Thursday, May 5, 2011
Something I Know, Something I Don't Know
Wow. That A-Z Blogging challenge kicked my ass. I didn't know just how much until I went to post a blog and found I couldn't. I was spent. Doesn't help that I have the sprogs all to myself this week as husband is out of town on business. Now I'm ready to blog again.
I have to start thinking about the conference I'm going to in 10 days. I can't just show up to something without mentally preparing myself. I mean, I have to imagine myself there, imagine myself going to workshops, remind myself to bring pencils and business cards. Do some deep, calming breathing. I'm a nerd. Correction, I'm a nervous nerd.
I've never gone to a full on conference, just a one day event last year. I don't know what to expect and that makes me squirrely. I don't want to waste the opportunity, but I just don't know how to approach it. I need help.
But I'm not holding my hand out to y'all without something in return. Something valuable. Yes, my empanada recipe. That's the something I know, and you can read it in full after the jump. What I want from YOU is survival tips on conference attending. And, if you are attending the Pennwriter's Conference in Pittsburgh next week, will you be my beer buddy? Thanks!
Empanada Recipe (Uruguayan style)
There are probably 4 gazillion styles of empanadas, but this is the one we make in my family. Also, I'm a great cook, but lousy at following directions. My recipes consist of a lot of vague terms like 'some of this' 'a couple of shakes of that' and 'add until it tastes good'. Experimentation is your friend.
You will need:
1) Goya empanada shells (discs). They look like this.
They come frozen. Defrost them for a day in the fridge. They work best if they are cold but not stiff. Each pack comes with 10 discs. Get two packs just in case. If you can get them, get the larger discs as they hold more yumminess.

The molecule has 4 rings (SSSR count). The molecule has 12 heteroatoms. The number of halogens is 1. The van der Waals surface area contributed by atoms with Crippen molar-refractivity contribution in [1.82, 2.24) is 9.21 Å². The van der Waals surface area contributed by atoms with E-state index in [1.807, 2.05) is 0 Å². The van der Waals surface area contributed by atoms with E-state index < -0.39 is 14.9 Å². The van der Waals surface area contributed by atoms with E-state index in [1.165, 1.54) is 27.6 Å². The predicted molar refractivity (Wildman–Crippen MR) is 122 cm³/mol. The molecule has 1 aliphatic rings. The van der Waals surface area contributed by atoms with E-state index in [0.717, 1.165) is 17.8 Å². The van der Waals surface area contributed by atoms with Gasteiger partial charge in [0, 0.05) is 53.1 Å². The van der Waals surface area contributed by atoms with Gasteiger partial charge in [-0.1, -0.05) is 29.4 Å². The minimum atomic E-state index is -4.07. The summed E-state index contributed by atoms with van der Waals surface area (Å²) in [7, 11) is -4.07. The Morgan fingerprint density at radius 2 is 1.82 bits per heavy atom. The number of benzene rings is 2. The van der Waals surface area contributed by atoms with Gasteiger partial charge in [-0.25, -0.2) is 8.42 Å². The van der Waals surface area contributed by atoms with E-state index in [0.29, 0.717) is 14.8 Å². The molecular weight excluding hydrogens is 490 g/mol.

2) Meat. I've tried it with turkey, chicken, soy crumble, and butternut squash. But the classic recipe is for lean ground beef. A pound or so is about right.
3) Hardboiled eggs (optional) chopped roughly
4) 1/4 cup of pimento stuffed olives (optional) chopped roughly
5) 1/2 cup of raisins (optional)
Let me explain. My nephew doesn't like the raisins. My daughter picks out the eggs. My mom says it would be better if I'd included a chopped onion. My entire immediate family disagrees on the onion front so I leave it out. Stick to your gut
6) Cumin (my brother in law doesn't like cumin, but he's crazy, so don't listen to him)
7) salt & pepper to taste
8) one shallow bowl of warm water
9) one egg, lightly beaten (only if you are baking them)
Make the Filling
Heat a large sauce pan with a little olive oil. Saute the ground beef until well browned. Add: eggs, raisins, olives.
Salt, pepper and cumin to taste.
Once everything is cooked, let it sit for a few minutes until room temperature - this allows the raisins to plump up with yummy meat juices and all the flavors to mingle.
Fill the empanada shells
Sprinkle a little flour on your workspace so your shells don't stick.
place on shell on your workspace and, using a tablespoon, spoon some filling into the center of the shell. Dip your index finger into the warm water and run your finger in a half circle around the edge of the shell. The water will help seal the dough when you get to crimping.
take one half of the shell and fold it over to the other half, pressing down until you have a half circle.
Here's the hardest part of making empanadas:
Crimping the edges. My mother only recently told me I was doing it right. After making the suckers for decades.
Starting at one corner use your index fingers to press then turn over the edge of the empanada, repeating as you go down along the seam. Press, turn over, press, turn over. You can also take a fork and use the tines pressing into the side to crimp it. However you do it, as long as you make a good seal, you're good. It doesn't have to look pretty, it just has to stay closed.
Once they are all done you can coat the tops of them with beaten egg and put them in the oven at 400 until they are golden-y brown (they go in the oven really to cook the pastry, the meat is already cooked)
Or you can be super decadent and deep fry the suckers. for that you need a large wok or saute pan filled with cooking oil that's super hot, like when you flick a little flour in there it sizzles up. Putting empanadas in hot oil makes the pastry bubble up and get flaky BUT you must do a stellar job of sealing them because if they open up and spill their contents into the hot oil, you get yucky empanadas.
Enjoy with beer. I like to eat them room temperature.
I've made vegetarian ones before with corn and butternut squash and black beans - also very yummy